I originally published this piece in January following the Charlie Hebdo attack. It has been lightly updated in response to the recent shooting in Garland, Texas.
At 7 pm on the evening of May 3, two gunmen opened fire outside a community center in Garland, Texas, where anti-Islam activists were hosting a contest that awarded a prize for the best drawing of the Prophet Mohammed. The shooters wounded a private security guard and were then killed by police.
The gunmen's motivation has not yet been confirmed. However, because the Texas event featured cartoons of Mohammed, there has been speculation that their motivation could have been similar to that of the gunmen who attacked the office of French satirical magazine Charlie Hebdo in January. That attack was motivated, at least in part, by outrage over the magazine's cartoons mocking the Prophet Mohammed.
And regardless of attackers' motivation, the event itself was clearly designed to defy the Muslim taboo against depictions of the Prophet Mohammed. The event organizers portrayed the event partly as standing up for free speech — Charlie Hebdo was frequently cited. They also positioned the event as "sounding the alarm about Muslim encroachment into Europe and America, and its potential impact on American culture," according to Breitbart.
That taboo against drawings of Mohammed has, in the past, been the source of debates in Europe over how to balance free speech against the offense it causes to Muslims. In the past, cartoons have provoked protests by outraged Muslims. But this issue is often widely misunderstood. Discussion about it has conflated a number of disparate issues and sensitivities in Islam —and perpetuated long-running misconceptions about how Muslims actually perceive cartoons that mock their religion.
Is publishing a cartoon of Mohammed really blasphemy?
Many Muslims do believe that cartoons of Mohammed are offensive, but the reasons for that belief are widely misunderstood.
The explanation you most commonly hear for protests against depictions of Mohammed is that Islam condemns those portrayals as "blasphemy." But the truth may be simpler — and far more universal. Mohammed is a venerated figure among Muslims, who often perceive cartoons and other material critical of him — such as the 2012 film Innocence of Muslims — as an attack on their Muslim identity.
Dalia Mogahed, the director of research at the Institute for Social Policy and Understanding, explained that Mohammed is a beloved figure to Muslims, and "it is a human impulse to want to protect what's sacred to you."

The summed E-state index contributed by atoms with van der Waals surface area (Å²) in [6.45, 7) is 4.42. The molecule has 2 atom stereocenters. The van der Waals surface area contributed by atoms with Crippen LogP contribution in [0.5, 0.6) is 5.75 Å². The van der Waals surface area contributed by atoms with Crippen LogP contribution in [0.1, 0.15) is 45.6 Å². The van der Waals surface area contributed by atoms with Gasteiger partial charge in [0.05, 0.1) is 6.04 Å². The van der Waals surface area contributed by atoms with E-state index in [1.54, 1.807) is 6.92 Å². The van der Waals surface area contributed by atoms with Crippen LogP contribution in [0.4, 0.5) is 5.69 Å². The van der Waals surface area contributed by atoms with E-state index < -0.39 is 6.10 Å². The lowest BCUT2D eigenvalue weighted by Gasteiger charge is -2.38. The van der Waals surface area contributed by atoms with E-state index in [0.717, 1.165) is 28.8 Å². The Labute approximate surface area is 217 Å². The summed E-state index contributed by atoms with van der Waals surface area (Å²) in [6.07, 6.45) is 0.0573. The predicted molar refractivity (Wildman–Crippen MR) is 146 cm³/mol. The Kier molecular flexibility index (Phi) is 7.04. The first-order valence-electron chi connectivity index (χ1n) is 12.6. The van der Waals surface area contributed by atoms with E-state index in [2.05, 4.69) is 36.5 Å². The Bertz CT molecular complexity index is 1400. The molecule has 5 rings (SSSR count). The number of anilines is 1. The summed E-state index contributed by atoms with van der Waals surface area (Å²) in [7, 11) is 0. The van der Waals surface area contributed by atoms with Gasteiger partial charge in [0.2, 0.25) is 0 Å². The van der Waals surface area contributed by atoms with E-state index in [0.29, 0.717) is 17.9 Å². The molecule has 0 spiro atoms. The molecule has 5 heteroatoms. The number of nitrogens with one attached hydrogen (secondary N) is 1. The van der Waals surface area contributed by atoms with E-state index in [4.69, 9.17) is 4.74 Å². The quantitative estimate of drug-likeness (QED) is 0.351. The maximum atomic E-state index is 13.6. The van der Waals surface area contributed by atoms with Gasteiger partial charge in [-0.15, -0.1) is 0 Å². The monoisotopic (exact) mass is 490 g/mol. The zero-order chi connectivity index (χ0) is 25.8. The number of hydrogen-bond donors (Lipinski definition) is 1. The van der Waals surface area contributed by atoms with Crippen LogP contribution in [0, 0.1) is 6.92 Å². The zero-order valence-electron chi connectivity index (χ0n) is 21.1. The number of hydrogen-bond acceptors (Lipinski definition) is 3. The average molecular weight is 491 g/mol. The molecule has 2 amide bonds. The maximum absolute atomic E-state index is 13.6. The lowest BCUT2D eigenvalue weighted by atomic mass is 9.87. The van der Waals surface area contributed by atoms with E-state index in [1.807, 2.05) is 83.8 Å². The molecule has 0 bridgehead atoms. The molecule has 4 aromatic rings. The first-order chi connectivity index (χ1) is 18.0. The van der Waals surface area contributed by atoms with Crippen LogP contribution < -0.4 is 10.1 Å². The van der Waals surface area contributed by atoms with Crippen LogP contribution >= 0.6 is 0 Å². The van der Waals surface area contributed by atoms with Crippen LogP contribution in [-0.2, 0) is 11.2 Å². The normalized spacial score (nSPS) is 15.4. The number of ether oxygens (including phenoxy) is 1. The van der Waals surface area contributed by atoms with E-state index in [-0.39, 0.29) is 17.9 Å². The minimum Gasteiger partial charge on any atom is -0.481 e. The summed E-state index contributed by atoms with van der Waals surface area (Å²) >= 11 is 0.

Mogahed compared the cartoons to the issue of flag-burning in the United States, noting that a majority of Americans favor a constitutional amendment to ban flag-burning for similar reasons: the flag is an important symbol of a national identity, and many Americans see flag-burning as an attack on that identity, or even on the country itself. That's not extremism or backwardness; it's about protecting something you cherish.
Author and scholar Reza Aslan agreed, saying he experiences a similar backlash if he criticizes American foreign policy as he does if he comments on religious figures. "For some Americans, their national identity is sacred in the way that for some religious people, their religious identity is sacred," he said. "And to criticize America is to insult America."
In other words, although religious identity may be the source of anger over the cartoons, that does not mean the objections are necessarily theological. In fact, despite widespread belief to the contrary, there may be no such theological restriction at all.
The Koran does not specifically prohibit insulting the Prophet, Aslan said. Mogahed noted that there was no agreement within mainstream Islam over what constitutes blasphemy, what the response to it should be, or how it should fit within the context of freedom of speech. It would therefore be a mistake to reduce an entire cultural identity to a narrow question of religious law.
To be clear, even if there could be ambiguity or varied interpretations of the degree to which cartoon depictions of Mohammed are disallowed, there is no ambiguity over the possible decision of three men to murder 12 people over the Charlie Hebdo cartoons: the attack was, Mogahed said, unjustified in every way under Islam. That's not just her opinion; Muslims and Muslim groups immediately condemned the attack, often on religious grounds.